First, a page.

Advances in Diagnosis and Treatment of Lung Cancer

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Updated screening guidelines could improve early lung cancer diagnosis, while new treatment options offer potential for patients with lung nodules

Innovations in Pulmonology & Sleep Medicine | Fall 2020

The U.S. Preventive Services Task Force (USPSTF) is updating its 2013 lung cancer screening recommendations, lowering the age for onset of screening to 50 and including more smokers.

Benjamin Young, MD Benjamin Young, MD

Results from the National Lung Screening Trial found that annual screening of people at high risk for lung cancer with low-dose computed tomography (LDCT) lowered their risk of dying from lung cancer by 15 to 20 percent. The USPSTF subsequently recommended lung cancer screening for individuals 55 to 80 years old who have a 30-pack-a-year smoking history and who currently still smoke or have quit within the previous 15 years.

“The new guidelines open up the benefits of lung cancer screening and early diagnosis to a larger, at-risk population,” says Benjamin Young, MD, Division of Pulmonary, Critical Care and Sleep Medicine at University Hospitals Cleveland Medical Center and Assistant Professor at Case Western Reserve University School of Medicine.

“Initial studies found a benefit to screening in very heavy smokers at high risk for lung cancer,” Dr. Young says. “However, in practice, we see that even people who smoked less are still at significant risk. The 55 age cut off was hindering many of them from getting screened.”

Lung cancer is the second most common cancer and a leading cause of cancer-related mortality. Furthermore, smoking accounts for roughly 90 percent of all lung cancer cases.

“The updated guidelines open screening to younger, heavy smokers and those who did not meet the 30-pack year threshold but are still at significant risk,” Dr. Young says. “Primary care physicians can now refer more patients with a history of smoking for lung cancer screening. Hopefully this will result in a stage shift away from patients with advanced lung cancer to patients with early stage lung cancer that is more readily treatable. We are also adding a robust database to our lung cancer screening program to better manage and care for enrolled patients.”

NEW TECHNOLOGIES FOR DIAGNOSING AND TREATING LUNG NODULES

UH is investing in the necessary equipment and technology to participate in several important clinical trials evaluating the diagnosis and treatment of pulmonary nodules.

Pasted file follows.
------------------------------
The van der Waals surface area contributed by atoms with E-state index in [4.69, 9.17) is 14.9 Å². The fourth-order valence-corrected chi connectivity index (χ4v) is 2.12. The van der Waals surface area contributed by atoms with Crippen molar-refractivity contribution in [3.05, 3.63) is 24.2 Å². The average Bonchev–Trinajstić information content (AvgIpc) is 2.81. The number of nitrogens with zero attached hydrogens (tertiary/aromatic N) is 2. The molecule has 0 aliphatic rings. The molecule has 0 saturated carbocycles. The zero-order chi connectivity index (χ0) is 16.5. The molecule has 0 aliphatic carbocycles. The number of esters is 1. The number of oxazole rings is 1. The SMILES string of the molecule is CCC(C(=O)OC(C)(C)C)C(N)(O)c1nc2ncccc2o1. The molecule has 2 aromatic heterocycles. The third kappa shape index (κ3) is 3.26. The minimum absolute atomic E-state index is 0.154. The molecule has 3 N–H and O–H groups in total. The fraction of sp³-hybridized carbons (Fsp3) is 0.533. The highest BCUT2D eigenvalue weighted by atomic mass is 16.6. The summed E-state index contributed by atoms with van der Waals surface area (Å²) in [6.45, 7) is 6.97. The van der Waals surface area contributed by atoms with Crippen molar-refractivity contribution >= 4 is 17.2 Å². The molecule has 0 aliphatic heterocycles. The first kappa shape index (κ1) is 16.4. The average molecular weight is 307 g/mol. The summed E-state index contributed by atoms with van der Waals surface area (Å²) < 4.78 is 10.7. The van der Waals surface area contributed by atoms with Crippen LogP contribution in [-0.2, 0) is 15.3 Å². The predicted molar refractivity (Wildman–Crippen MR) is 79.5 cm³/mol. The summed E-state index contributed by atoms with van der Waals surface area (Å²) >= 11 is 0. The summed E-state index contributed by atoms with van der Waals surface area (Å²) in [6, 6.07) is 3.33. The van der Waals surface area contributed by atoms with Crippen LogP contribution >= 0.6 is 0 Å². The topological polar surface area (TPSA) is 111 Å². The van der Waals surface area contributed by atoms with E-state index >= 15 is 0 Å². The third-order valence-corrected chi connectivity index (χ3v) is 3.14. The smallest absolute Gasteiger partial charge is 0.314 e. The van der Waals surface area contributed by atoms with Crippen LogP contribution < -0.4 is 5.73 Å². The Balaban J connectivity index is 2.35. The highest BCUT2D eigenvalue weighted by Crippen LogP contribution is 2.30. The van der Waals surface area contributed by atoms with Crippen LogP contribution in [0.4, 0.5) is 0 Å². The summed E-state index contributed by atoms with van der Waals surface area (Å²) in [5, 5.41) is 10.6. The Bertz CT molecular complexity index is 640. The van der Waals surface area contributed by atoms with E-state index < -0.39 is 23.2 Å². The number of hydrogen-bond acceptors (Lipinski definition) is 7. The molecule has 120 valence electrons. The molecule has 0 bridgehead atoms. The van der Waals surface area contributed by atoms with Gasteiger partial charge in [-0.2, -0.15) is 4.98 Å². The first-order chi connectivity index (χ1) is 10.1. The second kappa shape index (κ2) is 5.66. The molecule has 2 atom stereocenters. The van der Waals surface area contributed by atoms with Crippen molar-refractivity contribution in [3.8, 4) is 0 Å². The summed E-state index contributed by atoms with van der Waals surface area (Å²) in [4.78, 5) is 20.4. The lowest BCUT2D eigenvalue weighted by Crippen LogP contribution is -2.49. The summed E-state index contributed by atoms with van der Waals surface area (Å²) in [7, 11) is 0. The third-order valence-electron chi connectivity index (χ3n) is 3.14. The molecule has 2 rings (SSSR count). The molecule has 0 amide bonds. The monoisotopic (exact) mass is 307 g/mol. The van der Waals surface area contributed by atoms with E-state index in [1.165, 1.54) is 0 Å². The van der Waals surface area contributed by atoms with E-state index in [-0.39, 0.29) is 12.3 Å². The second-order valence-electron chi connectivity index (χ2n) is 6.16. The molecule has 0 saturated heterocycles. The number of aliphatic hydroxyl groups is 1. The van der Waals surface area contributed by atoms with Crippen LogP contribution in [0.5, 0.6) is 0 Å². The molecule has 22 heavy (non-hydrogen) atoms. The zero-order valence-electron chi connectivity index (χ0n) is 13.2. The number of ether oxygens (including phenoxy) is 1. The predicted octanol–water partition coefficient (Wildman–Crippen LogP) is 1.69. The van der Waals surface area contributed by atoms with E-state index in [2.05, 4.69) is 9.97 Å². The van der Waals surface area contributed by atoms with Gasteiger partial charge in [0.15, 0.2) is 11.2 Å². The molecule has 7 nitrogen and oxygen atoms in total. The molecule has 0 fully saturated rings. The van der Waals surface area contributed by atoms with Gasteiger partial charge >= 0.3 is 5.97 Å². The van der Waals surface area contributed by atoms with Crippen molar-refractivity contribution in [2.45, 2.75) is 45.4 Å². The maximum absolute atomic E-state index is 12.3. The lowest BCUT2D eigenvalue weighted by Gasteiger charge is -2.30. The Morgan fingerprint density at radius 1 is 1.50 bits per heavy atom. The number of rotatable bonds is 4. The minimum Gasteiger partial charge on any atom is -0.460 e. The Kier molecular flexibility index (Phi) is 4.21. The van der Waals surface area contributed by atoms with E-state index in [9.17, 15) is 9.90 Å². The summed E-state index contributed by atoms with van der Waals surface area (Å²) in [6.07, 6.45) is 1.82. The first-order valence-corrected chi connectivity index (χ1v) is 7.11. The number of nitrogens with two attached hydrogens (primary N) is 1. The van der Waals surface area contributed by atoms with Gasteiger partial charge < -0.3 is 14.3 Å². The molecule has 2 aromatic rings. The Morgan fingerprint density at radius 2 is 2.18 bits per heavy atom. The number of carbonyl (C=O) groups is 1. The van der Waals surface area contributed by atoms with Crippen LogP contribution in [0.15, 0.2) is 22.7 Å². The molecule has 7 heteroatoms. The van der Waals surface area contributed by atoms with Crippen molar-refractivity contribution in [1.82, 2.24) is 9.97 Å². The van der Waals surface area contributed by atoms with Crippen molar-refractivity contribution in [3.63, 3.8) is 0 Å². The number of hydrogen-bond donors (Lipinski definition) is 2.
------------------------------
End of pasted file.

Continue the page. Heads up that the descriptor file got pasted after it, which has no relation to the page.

Microwave thermal ablation. Although surgical resection is the gold standard for treating lung cancer, not all patients can undergo surgery. Microwave thermal ablation, can be performed both via a CT-guided percutaneous probe or a bronchoscopically placed catheter.  CT-guided percutaneous ablation is a well-accepted technique, while bronchoscopic catheter ablation is a new therapeutic option currently undergoing clinical trials.  Microwave ablation of pulmonary tumors may be an option for patients who have stage one lung cancer, but are not surgical candidates, and for those who have four or fewer metastatic nodules, no evidence of distant metastases, and a locally controlled primary tumor.  

Direct injection of cytotoxic agents. Endobronchial Intratumoral Chemotherapy (EITC) provides local delivery of cytotoxic drugs to cancerous lung lesions and may provide an effective way to deliver chemotherapy (and other cancer-treating agents, such as immunotherapy) directly to a tumor, allowing clinicians to deliver higher local doses of drugs with fewer side effects.

Robotic bronchoscopy. Robotic bronchoscopy is FDA approved and has been in clinical practice since June of 2018. This technology allows clinicians to more accurately sample pulmonary lesions in the peripheral lungs, where approximately 80 percent of screen-identified lesions are located. Robotic bronchoscopy minimizes some of the limitations in existing bronchoscopy technologies. “Robotic bronchoscopy overcomes the limitations of current guided bronchoscopic techniques and improves the diagnostic yield on peripheral lung nodules,” says Dr. Young, an interventional pulmonologist who is Medical Director of Bronchoscopy at UH Cleveland Medical Center. “Improved diagnosis leads to earlier treatment for malignant lesions and peace of mind for patients with benign lesions.”

Machine learning and Radiomics1. Although not yet in clinical practice, the future of lung nodule diagnosis may include applying machine learning technology and radiomics (computer-extracted imaging features) to help clinicians predict whether nodules are malignant or benign based on criteria such as shape, texture and growth rate. Anant Madabushi, PhD, CWRU Professor of Biomedical Engineering, leads a team evaluating quantitative imaging analysis and signal processing for applications related to lung nodules and lung cancer in collaboration with Dr. Robert Gilkeson, Chief of Cardiothoracic Imaging at UHCMC, Dr. Philip Linden, Chief of Thoracic Surgery, and Dr. Frank Jacono, Chief of Pulmonary, Critical Care and Sleep Medicine. “This technology may help us risk-stratify lung nodules while preventing the need for invasive diagnostic procedures,” says Dr. Young.

MULTI-DISCIPLINARY EXPERTISE DRIVES COMPREHENSIVE CARE

Dr. Young notes that UH has a system-wide network of specialists in pulmonary medicine and thoracic surgery. Primary care and other referring physicians should know that their patients will be promptly and carefully evaluated and treated when necessary. In cases of lung cancer, UH pulmonology clinicians work with specialists at the UH Seidman Cancer Center.

For more information or to discuss a specific patient, call Dr. Young at 216-844-3201.

1J Med Imaging (Bellingham). 2018 Apr; 5(2): 024501, Radiology. March 2019; 290(3): 783–792.

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